Categories:
System Functions (System Information)

SYSTEM$WHITELIST

This function returns host names and port numbers to add to your firewall’s whitelist so that you can access Snowflake from behind your firewall.

Almost all Snowflake users have a firewall to protect their computers from unauthorized access. By default, your firewall might block your access to Snowflake servers. To update your firewall’s whitelist, you need to know the host names and port numbers of the Snowflake servers, stages, etc. This SYSTEM$WHITELIST() function gives you the hosts and port numbers to add to your firewall’s whitelist.

For more information about whitelisting, see Client Considerations.

Syntax

SYSTEM$WHITELIST()

Arguments

None.

Returns

The data type of the returned value is VARIANT. The value is an array of JSON structures. Each JSON structure contains three key/value pairs: type, host, and port.

  • Type: Currently, there are 5 possible types:
    • SNOWFLAKE_DEPLOYMENT indicates that the host name and port number are for the host used to log in to Snowflake.
    • STAGE is the storage location (i.e. AWS S3, Google Cloud Storage, or Microsoft Azure) that stores the file that the driver or connector can read or write.
    • OCSP_RESPONDER is the ocsp responder to contact to verify that the SSL certificate has not been revoked.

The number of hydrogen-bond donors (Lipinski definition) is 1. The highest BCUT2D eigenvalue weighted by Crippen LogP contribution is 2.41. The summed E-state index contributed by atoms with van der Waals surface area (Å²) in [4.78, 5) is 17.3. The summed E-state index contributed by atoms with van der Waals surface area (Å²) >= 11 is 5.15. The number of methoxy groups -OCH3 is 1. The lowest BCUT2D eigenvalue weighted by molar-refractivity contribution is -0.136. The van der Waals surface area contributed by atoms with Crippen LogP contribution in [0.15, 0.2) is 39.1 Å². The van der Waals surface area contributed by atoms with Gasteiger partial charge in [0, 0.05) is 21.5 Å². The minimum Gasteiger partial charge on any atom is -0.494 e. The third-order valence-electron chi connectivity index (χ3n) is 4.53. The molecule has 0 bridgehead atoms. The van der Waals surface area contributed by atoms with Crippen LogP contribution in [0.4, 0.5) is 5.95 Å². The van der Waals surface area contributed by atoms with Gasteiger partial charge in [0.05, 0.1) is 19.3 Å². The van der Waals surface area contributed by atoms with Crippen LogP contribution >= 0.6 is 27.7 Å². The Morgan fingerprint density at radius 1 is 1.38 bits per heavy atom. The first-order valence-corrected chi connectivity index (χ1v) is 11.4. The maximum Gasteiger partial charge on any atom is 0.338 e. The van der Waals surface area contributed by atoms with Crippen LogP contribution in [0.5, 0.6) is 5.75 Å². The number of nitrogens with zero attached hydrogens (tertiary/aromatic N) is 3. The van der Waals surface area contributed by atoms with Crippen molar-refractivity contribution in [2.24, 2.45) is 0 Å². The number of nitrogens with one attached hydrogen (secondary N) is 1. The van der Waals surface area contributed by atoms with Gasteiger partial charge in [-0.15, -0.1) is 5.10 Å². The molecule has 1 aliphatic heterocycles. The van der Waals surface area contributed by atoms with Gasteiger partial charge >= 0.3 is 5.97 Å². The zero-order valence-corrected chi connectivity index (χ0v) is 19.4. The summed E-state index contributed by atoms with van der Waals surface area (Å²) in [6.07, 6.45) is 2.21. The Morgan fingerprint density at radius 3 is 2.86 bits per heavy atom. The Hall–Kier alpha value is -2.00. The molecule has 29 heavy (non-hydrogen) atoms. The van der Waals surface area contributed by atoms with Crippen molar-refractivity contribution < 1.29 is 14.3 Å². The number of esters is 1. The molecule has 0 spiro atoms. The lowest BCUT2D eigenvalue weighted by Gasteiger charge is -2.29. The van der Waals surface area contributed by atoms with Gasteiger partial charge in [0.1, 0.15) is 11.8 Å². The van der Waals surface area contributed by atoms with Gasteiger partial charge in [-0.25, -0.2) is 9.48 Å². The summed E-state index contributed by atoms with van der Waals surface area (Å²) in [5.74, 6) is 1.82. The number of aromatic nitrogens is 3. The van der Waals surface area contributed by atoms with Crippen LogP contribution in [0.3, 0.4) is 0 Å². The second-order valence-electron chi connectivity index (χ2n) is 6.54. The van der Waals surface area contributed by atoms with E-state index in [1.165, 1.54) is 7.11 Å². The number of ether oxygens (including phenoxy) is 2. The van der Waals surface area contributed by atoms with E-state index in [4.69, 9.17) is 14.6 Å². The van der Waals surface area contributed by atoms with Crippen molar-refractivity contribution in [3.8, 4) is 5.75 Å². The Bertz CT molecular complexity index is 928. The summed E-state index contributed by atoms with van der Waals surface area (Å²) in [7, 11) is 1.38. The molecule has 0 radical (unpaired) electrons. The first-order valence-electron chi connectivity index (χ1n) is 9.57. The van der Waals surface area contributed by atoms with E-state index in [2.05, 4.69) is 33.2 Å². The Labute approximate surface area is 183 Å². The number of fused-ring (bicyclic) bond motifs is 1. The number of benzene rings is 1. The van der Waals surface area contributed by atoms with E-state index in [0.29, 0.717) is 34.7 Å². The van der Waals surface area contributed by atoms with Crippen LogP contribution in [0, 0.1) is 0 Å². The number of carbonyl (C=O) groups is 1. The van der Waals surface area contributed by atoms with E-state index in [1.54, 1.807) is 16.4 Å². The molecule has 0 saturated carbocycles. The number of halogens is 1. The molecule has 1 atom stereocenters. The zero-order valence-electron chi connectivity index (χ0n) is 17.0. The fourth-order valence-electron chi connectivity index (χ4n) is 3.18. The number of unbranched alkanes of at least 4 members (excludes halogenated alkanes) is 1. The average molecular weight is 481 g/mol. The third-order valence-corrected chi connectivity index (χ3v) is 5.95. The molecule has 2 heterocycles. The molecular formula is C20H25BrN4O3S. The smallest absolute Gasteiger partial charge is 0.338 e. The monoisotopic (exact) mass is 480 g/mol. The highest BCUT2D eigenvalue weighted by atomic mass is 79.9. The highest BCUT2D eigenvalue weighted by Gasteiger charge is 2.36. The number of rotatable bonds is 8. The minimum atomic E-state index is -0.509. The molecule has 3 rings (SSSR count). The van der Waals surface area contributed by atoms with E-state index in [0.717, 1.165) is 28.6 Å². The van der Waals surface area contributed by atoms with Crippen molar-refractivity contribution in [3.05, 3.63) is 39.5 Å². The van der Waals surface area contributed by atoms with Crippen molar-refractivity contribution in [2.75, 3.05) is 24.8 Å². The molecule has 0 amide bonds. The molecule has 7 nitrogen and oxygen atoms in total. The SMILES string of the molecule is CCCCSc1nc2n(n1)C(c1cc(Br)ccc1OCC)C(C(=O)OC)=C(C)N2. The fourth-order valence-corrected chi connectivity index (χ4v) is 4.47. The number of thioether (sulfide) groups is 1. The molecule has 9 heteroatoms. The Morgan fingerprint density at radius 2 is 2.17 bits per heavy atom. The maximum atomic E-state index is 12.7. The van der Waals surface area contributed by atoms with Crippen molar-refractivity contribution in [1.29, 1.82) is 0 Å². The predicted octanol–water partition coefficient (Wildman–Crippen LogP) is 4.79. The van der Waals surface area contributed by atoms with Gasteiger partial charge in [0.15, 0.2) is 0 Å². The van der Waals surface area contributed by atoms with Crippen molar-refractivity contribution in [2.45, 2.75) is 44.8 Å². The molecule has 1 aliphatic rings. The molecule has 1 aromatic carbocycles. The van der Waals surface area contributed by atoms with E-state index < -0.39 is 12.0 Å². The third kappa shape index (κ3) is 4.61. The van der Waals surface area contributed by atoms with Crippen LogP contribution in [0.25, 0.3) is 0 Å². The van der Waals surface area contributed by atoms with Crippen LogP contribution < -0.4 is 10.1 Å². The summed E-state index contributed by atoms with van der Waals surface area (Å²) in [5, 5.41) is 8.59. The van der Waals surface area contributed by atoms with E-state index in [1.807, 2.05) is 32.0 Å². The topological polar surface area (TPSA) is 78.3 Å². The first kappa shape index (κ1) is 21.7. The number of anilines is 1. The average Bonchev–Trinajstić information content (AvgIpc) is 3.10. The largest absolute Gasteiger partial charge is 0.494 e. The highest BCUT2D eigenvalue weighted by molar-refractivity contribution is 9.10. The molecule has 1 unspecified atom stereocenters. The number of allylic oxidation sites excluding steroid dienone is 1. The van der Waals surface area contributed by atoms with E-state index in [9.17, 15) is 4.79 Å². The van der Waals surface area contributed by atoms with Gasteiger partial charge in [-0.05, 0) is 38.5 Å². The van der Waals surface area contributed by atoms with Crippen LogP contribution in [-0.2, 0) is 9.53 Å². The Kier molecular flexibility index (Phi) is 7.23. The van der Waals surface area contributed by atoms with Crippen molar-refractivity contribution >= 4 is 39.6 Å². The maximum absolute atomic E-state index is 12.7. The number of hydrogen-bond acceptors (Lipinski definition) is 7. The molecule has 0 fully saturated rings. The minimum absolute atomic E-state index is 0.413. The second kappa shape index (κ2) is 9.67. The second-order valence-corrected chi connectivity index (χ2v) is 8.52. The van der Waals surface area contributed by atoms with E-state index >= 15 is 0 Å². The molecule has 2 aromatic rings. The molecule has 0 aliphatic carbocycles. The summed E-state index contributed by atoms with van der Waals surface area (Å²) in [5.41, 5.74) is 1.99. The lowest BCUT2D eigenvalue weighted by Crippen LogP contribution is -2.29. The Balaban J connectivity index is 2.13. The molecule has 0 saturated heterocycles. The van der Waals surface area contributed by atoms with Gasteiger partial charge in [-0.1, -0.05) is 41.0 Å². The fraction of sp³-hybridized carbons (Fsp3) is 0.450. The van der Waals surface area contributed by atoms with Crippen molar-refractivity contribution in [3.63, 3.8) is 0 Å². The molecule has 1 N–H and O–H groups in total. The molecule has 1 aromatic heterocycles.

• OCSP_CACHE is an alternative source of OCSP certificate information in case the primary OCSP responder cannot be reached. Most of the up-to-date Snowflake drivers access the OCSP_CACHE rather than connect directly to OCSP_RESPONDER.
    • SNOWSQL_REPO is the endpoint that would be accessed through SnowSQL to perform bootstrap upgrade and download.
  • Host: The full host name, for example: “testaccount5.east-us-2.azure.snowflakecomputing.com”
  • Port: The port number, for example: 443.

Usage Notes

WHITELIST must be specified as a system function, i.e., SYSTEM$WHITELIST(), not just WHITELIST().

Examples

Here’s an example of calling the function:

SELECT SYSTEM$WHITELIST();

The output looks similar to the following (this example output has extra whitespace to make it easier to read):

[
     {"type":"SNOWFLAKE_DEPLOYMENT", "host":"testaccount5.snowflakecomputing.com",           "port":443},
     {"type":"STAGE",                "host":"sfc-customer-stage.s3.us-west-2.amazonaws.com", "port":443},
     {"type":"OCSP_CACHE",           "host":"ocsp.snowflakecomputing.com",                   "port":80}
]

If you’d like tabular output rather than JSON output, you can use the FLATTEN function and PARSE_JSON function to call the function with a query like the following:

SELECT t.VALUE:type::VARCHAR as type,
       t.VALUE:host::VARCHAR as host,
       t.VALUE:port as port
   FROM table(FLATTEN(input => PARSE_JSON(SYSTEM$WHITELIST()))) AS t;
+----------------------+-----------------------------------------------+------+
| TYPE                 | HOST                                          | PORT |
|----------------------+-----------------------------------------------|------|
| SNOWFLAKE_DEPLOYMENT | testaccount5.snowflakecomputing.com           |  443 |
| STAGE                | sfc-customer-stage.s3.us-west-2.amazonaws.com |  443 |
| OCSP_CACHE           | ocsp.snowflakecomputing.com                   |   80 |
+----------------------+-----------------------------------------------+------+